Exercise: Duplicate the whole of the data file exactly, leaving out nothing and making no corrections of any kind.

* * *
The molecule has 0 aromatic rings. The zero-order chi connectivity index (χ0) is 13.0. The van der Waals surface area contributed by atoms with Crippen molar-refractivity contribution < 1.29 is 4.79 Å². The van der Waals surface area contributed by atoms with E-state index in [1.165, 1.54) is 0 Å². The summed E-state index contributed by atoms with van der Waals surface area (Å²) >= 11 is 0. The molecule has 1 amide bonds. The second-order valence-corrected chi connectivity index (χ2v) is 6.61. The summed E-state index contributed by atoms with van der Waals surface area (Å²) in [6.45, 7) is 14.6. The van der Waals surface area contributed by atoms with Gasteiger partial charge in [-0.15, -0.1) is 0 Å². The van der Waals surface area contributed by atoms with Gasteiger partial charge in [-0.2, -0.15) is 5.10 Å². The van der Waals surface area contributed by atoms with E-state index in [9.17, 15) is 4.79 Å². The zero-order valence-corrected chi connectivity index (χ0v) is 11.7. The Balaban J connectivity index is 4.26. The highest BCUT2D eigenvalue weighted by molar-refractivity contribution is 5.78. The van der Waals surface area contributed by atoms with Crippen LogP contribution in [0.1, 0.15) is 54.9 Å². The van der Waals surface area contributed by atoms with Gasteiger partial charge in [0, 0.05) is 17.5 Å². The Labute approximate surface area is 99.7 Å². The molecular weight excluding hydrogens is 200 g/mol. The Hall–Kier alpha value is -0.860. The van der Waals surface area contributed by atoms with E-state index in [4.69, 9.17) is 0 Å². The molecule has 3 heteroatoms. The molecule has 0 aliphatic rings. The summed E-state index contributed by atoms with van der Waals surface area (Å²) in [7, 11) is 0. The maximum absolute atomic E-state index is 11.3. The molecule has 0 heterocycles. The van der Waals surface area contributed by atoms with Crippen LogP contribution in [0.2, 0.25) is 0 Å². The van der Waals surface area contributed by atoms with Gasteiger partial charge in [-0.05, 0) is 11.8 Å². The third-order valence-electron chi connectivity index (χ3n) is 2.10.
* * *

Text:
The molecule has 0 aromatic rings. The zero-order chi connectivity index (χ0) is 13.0. The van der Waals surface area contributed by atoms with Crippen molar-refractivity contribution < 1.29 is 4.79 Å². The van der Waals surface area contributed by atoms with E-state index in [1.165, 1.54) is 0 Å². The summed E-state index contributed by atoms with van der Waals surface area (Å²) >= 11 is 0. The molecule has 1 amide bonds. The second-order valence-corrected chi connectivity index (χ2v) is 6.61. The summed E-state index contributed by atoms with van der Waals surface area (Å²) in [6.45, 7) is 14.6. The van der Waals surface area contributed by atoms with Gasteiger partial charge in [-0.15, -0.1) is 0 Å². The van der Waals surface area contributed by atoms with Gasteiger partial charge in [-0.2, -0.15) is 5.10 Å². The van der Waals surface area contributed by atoms with E-state index in [9.17, 15) is 4.79 Å². The zero-order valence-corrected chi connectivity index (χ0v) is 11.7. The Balaban J connectivity index is 4.26. The highest BCUT2D eigenvalue weighted by molar-refractivity contribution is 5.78. The van der Waals surface area contributed by atoms with Crippen LogP contribution in [0.1, 0.15) is 54.9 Å². The van der Waals surface area contributed by atoms with Gasteiger partial charge in [0, 0.05) is 17.5 Å². The Labute approximate surface area is 99.7 Å². The molecular weight excluding hydrogens is 200 g/mol. The Hall–Kier alpha value is -0.860. The van der Waals surface area contributed by atoms with E-state index in [4.69, 9.17) is 0 Å². The molecule has 3 heteroatoms. The molecule has 0 aliphatic rings. The summed E-state index contributed by atoms with van der Waals surface area (Å²) in [7, 11) is 0. The maximum absolute atomic E-state index is 11.3. The molecule has 0 heterocycles. The van der Waals surface area contributed by atoms with Crippen LogP contribution in [0.2, 0.25) is 0 Å². The van der Waals surface area contributed by atoms with Gasteiger partial charge in [-0.05, 0) is 11.8 Å². The third-order valence-electron chi connectivity index (χ3n) is 2.10.